Mexico City Mayor Claudia Sheinbaum is doing some reshuffling in the Attorney General’s Office to improve security in the face of continuing violent crime.
In an interview with the newspaper El Universal, Sheinbaum denied that there is a crisis of insecurity in the city, contradicting her attorney general, but said she is taking actions to reinforce law enforcement, especially in the areas of intelligence and training.
“There is not a crisis situation although it’s evident we need to reinforce security in the city,” she said. “The citizens are demanding it, and we are going to respond.”
Attorney General Ernestina Godoy said May 20 that violence in the city had reached “crisis” levels. “. . . we have a crisis situation in the city in terms of violence that is reflected in the number of intentional homicides” being recorded daily.
Sheinbaum said today the National Guard will begin working in the city in July, concentrating on Tláhuac, Iztapalapa-Nezahualcóyotl and Gustavo A. Madero-Naucalpan. Iztapalapa has been identified as the city’s most dangerous borough due to the high rate of intentional homicides.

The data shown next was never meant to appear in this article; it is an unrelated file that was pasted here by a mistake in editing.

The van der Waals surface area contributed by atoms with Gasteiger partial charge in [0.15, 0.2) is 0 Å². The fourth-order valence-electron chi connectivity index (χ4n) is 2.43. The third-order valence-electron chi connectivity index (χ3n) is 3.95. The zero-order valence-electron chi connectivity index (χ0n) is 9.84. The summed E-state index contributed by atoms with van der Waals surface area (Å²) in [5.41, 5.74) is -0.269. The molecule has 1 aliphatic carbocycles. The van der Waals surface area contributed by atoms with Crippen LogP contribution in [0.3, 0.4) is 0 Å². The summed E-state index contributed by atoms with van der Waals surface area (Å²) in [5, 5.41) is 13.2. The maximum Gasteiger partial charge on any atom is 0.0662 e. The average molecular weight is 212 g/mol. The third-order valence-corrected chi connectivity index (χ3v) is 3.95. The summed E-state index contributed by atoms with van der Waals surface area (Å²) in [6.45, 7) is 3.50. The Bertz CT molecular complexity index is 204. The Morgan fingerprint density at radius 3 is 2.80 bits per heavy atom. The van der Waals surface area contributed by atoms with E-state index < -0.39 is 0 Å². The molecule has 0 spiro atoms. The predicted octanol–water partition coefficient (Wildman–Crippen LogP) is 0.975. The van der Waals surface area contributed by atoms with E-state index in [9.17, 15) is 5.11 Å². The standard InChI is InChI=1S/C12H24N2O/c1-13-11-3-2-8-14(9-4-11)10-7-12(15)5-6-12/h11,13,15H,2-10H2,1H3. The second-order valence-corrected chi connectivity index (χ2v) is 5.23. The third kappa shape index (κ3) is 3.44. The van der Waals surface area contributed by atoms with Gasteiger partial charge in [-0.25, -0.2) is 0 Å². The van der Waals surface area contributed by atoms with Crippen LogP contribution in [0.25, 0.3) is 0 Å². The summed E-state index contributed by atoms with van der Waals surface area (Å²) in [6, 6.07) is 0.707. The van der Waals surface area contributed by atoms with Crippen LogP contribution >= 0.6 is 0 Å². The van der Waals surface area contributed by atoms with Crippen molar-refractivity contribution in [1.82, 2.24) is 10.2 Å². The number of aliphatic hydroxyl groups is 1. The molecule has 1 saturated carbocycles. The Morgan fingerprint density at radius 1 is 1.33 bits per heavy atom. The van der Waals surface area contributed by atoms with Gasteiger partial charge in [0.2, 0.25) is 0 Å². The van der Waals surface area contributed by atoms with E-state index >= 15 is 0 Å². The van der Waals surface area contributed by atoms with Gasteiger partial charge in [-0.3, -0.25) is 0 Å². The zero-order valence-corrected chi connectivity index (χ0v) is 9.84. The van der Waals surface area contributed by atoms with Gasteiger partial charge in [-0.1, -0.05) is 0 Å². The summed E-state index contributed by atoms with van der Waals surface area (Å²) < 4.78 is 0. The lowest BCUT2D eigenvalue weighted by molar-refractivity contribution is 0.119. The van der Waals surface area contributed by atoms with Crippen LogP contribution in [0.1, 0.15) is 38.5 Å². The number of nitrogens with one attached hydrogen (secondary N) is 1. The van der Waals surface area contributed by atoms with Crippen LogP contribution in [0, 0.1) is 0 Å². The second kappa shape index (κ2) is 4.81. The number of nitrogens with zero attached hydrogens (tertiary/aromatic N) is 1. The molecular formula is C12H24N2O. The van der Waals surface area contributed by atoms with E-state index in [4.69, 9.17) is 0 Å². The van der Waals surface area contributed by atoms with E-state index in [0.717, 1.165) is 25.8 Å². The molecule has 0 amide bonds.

Sheinbaum made no specific statements about her plans to reorganize law enforcement, but a Whatsapp message that was leaked on Friday indicates that Bernardo Gómez del Campo, head of the Mexico City police intelligence unit, will resign his post to take a job as security undersecretary.
Gómez’s departure comes at a time when his office is involved in three high-profile criminal investigations, including the kidnapping and murder of college student Norberto Ronquillo.
City police sources told the newspaper Milenio that Gómez will be replaced by Omar Hamid García Harfuch, who had previously served as head of the federal investigative police (AIC) before resigning earlier this month.
Sheinbaum said Mexico City will be a safe city, “that is what we are going to guarantee to citizens.”